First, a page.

According to TABB Group in a new research note, “The Value of a Millisecond: Finding the Optimal Speed of a Trading Infrastructure,” the ability to quickly receive, manage and relay order book information has become critically important to the competitiveness of exchanges and electronic communication networks (ECNs).
This has lead exchanges to evolve toward the newer ECN model, which is why TABB Group estimates that 56% of all exchange revenues are exposed in 2008 to latency risk, up from 22% in 2003.
“It’s about time-to-market, literally. The benchmarks for speed have reduced latency in exponential terms. Open outcry was measured in seconds, whereas electronic venues now boast matching capabilities in microseconds and the stakes are high,” says Willy Reporter, senior consultant at TABB Group and author of the research note.
As matching engines within newer execution-venue infrastructures move into single-digit microsecond capabilities, this competitive advantage will need to be equaled by the traditional exchanges “or the 8% loss of market share experienced by other execution venues in 2007 will only continue to grow,” says Reporter.
For US equity electronic-trading brokerages, handling the speed of the market is of critical importance, because “latency impedes a broker’s ability to provide best execution. In 2008, 16% of all US institutional equity commissions are exposed to latency risk, totaling $2 billion in revenue,” adds Reporter.
As in the Indy 500, the value of time for a trading desk is decidedly non-linear, Reporter says, and accordingly, TABB Group estimates that if, for example, an agency-broker’s electronic trading platform was five milliseconds behind the competition, it could lose at least 1% of its low-touch flow, putting the industry-wide value of those first five milliseconds at $4 million each.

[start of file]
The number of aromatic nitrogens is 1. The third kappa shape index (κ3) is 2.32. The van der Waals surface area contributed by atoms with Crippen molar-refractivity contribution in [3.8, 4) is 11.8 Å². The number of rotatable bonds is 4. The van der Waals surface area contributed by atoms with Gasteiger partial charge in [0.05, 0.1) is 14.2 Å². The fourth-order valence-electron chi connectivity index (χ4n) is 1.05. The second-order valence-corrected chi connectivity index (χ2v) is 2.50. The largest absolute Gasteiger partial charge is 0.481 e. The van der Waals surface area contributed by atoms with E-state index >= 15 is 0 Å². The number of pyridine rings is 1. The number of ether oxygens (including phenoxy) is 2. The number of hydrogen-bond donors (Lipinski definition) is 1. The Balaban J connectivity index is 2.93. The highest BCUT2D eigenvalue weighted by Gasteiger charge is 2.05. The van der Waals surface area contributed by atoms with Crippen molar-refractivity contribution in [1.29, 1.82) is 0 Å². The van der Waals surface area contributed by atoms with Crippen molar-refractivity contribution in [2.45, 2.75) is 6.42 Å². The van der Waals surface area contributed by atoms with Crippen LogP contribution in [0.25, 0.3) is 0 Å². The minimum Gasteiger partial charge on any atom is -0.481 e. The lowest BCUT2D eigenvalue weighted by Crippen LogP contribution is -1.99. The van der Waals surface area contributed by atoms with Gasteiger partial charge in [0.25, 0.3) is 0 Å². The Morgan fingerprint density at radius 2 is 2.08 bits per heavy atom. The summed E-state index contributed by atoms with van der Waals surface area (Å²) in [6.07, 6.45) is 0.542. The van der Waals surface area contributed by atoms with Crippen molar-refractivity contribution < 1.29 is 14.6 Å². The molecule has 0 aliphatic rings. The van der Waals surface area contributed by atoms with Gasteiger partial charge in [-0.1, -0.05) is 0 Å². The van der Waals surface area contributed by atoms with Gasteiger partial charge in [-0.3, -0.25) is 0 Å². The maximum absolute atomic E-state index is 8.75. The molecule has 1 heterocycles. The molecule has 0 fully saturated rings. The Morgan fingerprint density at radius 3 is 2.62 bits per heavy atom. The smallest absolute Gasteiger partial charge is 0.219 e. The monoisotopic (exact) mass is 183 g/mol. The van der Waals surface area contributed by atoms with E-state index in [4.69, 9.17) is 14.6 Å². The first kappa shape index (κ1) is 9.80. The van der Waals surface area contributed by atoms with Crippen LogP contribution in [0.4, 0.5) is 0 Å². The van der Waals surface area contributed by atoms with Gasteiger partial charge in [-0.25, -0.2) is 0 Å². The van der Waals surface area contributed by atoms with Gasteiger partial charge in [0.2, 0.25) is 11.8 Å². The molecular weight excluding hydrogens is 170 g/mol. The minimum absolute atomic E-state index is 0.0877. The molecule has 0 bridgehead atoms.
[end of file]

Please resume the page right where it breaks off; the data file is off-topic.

Up to 10 milliseconds of latency could result in a corresponding 10% drop in revenues, and from there it gets worse. “If a broker is 100 milliseconds slower than the fastest broker, it may as well shut down its FIX engine and give up on offering low-touch business,” says Reporter.
While overall IT spending specifically on messaging infrastructure is expected to remain flat approximately $1.8 billion through 2010 due to a reduction in maintaining legacy investments while shifting resources toward improving latency-related management TABB Group estimates that low-latency expenditures will almost double, from under $100 million currently to about $170 million by 2010.
As the markets continue to race ahead due to the technological improvements in analysing and executing trades, participants on both sides of the trade need equally fast market- and operational risk-management capabilities or the consequences will “net” a dire result at the most inopportune time. “Governance is lacking when front- and mid-office latency concerns are addressed without including back-office concerns such as risk management,” says Reporter.
“But dealing with overall performance is like the classic ‘Whac-a-Mole’ game. Hammer down one problem and another pops up somewhere else,” adds
Adam Sussman, director of research, TABB Group.